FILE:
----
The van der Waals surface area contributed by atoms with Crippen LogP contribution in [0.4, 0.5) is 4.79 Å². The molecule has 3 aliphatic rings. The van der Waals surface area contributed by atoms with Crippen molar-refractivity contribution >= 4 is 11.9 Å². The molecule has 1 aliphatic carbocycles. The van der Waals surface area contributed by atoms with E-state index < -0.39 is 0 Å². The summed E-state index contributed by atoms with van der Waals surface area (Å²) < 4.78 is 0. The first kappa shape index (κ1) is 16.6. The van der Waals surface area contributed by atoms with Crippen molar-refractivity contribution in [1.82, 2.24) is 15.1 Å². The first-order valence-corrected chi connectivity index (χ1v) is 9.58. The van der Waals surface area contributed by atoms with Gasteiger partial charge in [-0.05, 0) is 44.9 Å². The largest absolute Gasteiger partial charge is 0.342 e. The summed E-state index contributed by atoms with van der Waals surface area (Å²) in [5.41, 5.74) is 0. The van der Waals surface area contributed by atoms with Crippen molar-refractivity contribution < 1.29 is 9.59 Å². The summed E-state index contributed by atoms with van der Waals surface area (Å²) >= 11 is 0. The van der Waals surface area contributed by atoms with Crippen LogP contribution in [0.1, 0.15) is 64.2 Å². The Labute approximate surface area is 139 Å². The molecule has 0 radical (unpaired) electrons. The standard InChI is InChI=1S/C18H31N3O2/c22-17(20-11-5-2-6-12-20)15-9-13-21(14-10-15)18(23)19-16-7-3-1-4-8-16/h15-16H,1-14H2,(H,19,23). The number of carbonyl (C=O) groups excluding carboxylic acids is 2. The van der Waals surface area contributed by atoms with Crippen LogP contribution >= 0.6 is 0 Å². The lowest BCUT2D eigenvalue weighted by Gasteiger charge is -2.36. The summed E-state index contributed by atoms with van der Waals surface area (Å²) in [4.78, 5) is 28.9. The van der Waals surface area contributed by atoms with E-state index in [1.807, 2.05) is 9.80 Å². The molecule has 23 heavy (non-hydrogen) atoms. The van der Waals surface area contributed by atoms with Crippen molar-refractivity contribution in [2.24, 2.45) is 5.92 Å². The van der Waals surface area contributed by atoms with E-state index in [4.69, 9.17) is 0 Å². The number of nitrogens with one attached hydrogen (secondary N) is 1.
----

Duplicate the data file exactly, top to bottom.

The van der Waals surface area contributed by atoms with Crippen LogP contribution in [0.4, 0.5) is 4.79 Å². The molecule has 3 aliphatic rings. The van der Waals surface area contributed by atoms with Crippen molar-refractivity contribution >= 4 is 11.9 Å². The molecule has 1 aliphatic carbocycles. The van der Waals surface area contributed by atoms with E-state index < -0.39 is 0 Å². The summed E-state index contributed by atoms with van der Waals surface area (Å²) < 4.78 is 0. The first kappa shape index (κ1) is 16.6. The van der Waals surface area contributed by atoms with Crippen molar-refractivity contribution in [1.82, 2.24) is 15.1 Å². The first-order valence-corrected chi connectivity index (χ1v) is 9.58. The van der Waals surface area contributed by atoms with Gasteiger partial charge in [-0.05, 0) is 44.9 Å². The largest absolute Gasteiger partial charge is 0.342 e. The summed E-state index contributed by atoms with van der Waals surface area (Å²) in [5.41, 5.74) is 0. The van der Waals surface area contributed by atoms with Crippen molar-refractivity contribution < 1.29 is 9.59 Å². The summed E-state index contributed by atoms with van der Waals surface area (Å²) >= 11 is 0. The van der Waals surface area contributed by atoms with Crippen LogP contribution in [0.1, 0.15) is 64.2 Å². The Labute approximate surface area is 139 Å². The molecule has 0 radical (unpaired) electrons. The standard InChI is InChI=1S/C18H31N3O2/c22-17(20-11-5-2-6-12-20)15-9-13-21(14-10-15)18(23)19-16-7-3-1-4-8-16/h15-16H,1-14H2,(H,19,23). The number of carbonyl (C=O) groups excluding carboxylic acids is 2. The van der Waals surface area contributed by atoms with Crippen LogP contribution >= 0.6 is 0 Å². The lowest BCUT2D eigenvalue weighted by Gasteiger charge is -2.36. The summed E-state index contributed by atoms with van der Waals surface area (Å²) in [4.78, 5) is 28.9. The van der Waals surface area contributed by atoms with E-state index in [1.807, 2.05) is 9.80 Å². The molecule has 23 heavy (non-hydrogen) atoms. The van der Waals surface area contributed by atoms with Crippen molar-refractivity contribution in [2.24, 2.45) is 5.92 Å². The van der Waals surface area contributed by atoms with E-state index in [4.69, 9.17) is 0 Å². The number of nitrogens with one attached hydrogen (secondary N) is 1.